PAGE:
Hicks, RR, Keeling, KL, Yang, MY, Smith, SA, Simons, AM, Kotwal, GJ. Vaccinia virus complement control protein enhances functional recovery after traumatic brain injury. J Neurotrauma, 19(6), 705-14, 2002. PMCID:428448

Smith, SA, Kotwal, GJ. Immune response to poxvirus infections in various animals. Crit Rev Microbiol, 28(3), 149-85, 2002. PMCID:428448

Smith, SA, Krishnasamy, G, Murthy, KH, Cooper, A, Bromek, K, Barlow, PN, Kotwal, GJ. Vaccinia virus complement control protein is monomeric, and retains structural and functional integrity after exposure to adverse conditions. Biochim Biophys Acta, 1598(1-2), 55-64, 2002. PMCID:428448

Murthy, KH, Smith, SA, Ganesh, VK, Judge, KW, Mullin, N, Barlow, PN, Ogata, CM, Kotwal, GJ. Crystal structure of a complement control protein that regulates both pathways of complement activation and binds heparan sulfate proteoglycans. Cell, 104(2), 301-11, 2001. PMCID:428448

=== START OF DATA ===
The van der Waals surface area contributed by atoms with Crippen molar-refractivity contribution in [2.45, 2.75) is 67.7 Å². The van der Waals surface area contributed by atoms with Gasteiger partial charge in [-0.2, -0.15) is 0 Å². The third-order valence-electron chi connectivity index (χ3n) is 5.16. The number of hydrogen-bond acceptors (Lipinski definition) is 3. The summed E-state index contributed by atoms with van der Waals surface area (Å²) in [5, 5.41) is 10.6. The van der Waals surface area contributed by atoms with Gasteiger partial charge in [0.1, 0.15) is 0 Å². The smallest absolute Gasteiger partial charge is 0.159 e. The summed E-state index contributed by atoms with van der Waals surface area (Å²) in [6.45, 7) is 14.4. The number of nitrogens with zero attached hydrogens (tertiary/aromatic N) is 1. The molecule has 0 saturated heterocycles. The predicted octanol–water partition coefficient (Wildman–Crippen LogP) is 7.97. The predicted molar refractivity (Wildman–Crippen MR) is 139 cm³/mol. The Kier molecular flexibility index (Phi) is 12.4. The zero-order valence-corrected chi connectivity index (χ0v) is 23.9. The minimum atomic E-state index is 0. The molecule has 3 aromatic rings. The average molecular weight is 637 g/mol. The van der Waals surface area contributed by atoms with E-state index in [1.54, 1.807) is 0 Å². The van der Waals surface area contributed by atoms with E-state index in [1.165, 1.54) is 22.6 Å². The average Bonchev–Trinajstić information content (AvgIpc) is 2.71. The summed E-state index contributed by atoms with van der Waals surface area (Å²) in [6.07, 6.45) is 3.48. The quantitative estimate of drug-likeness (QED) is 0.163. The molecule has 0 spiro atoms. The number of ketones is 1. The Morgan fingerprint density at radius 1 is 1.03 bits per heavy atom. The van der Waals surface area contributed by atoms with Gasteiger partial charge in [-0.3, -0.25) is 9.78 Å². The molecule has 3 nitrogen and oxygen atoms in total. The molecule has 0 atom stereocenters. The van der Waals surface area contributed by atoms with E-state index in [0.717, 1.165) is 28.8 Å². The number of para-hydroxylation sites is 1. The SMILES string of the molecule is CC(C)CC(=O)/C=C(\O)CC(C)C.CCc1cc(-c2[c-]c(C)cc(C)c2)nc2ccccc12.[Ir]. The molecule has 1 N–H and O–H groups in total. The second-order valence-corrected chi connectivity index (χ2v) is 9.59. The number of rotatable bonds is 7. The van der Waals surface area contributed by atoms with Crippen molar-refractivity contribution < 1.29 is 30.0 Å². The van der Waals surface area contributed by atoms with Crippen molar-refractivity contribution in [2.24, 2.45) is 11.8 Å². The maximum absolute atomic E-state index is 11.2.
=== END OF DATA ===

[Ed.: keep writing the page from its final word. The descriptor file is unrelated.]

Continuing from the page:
Smith, SA, Kotwal, GJ. Virokines: novel immunomodulatory agents. Expert Opin Biol Ther, 1(3), 343-57, 2001. PMCID:428448

Smith, SA, Mullin, NP, Parkinson, J, Shchelkunov, SN, Totmenin, AV, Loparev, VN, Srisatjaluk, R, Reynolds, DN, Keeling, KL, Justus, DE, Barlow, PN, Kotwal, GJ. Conserved surface-exposed K/R-X-K/R motifs and net positive charge on poxvirus complement control proteins serve as putative heparin binding sites and contribute to inhibition of molecular interactions with human endothelial cells: a novel mechanism for evasion of host defense. J Virol, 74(12), 5659-66, 2000. PMCID:112054


Postdoctoral Position Available
N/A

Postdoctoral Position Details
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Updated Date
02/17/2014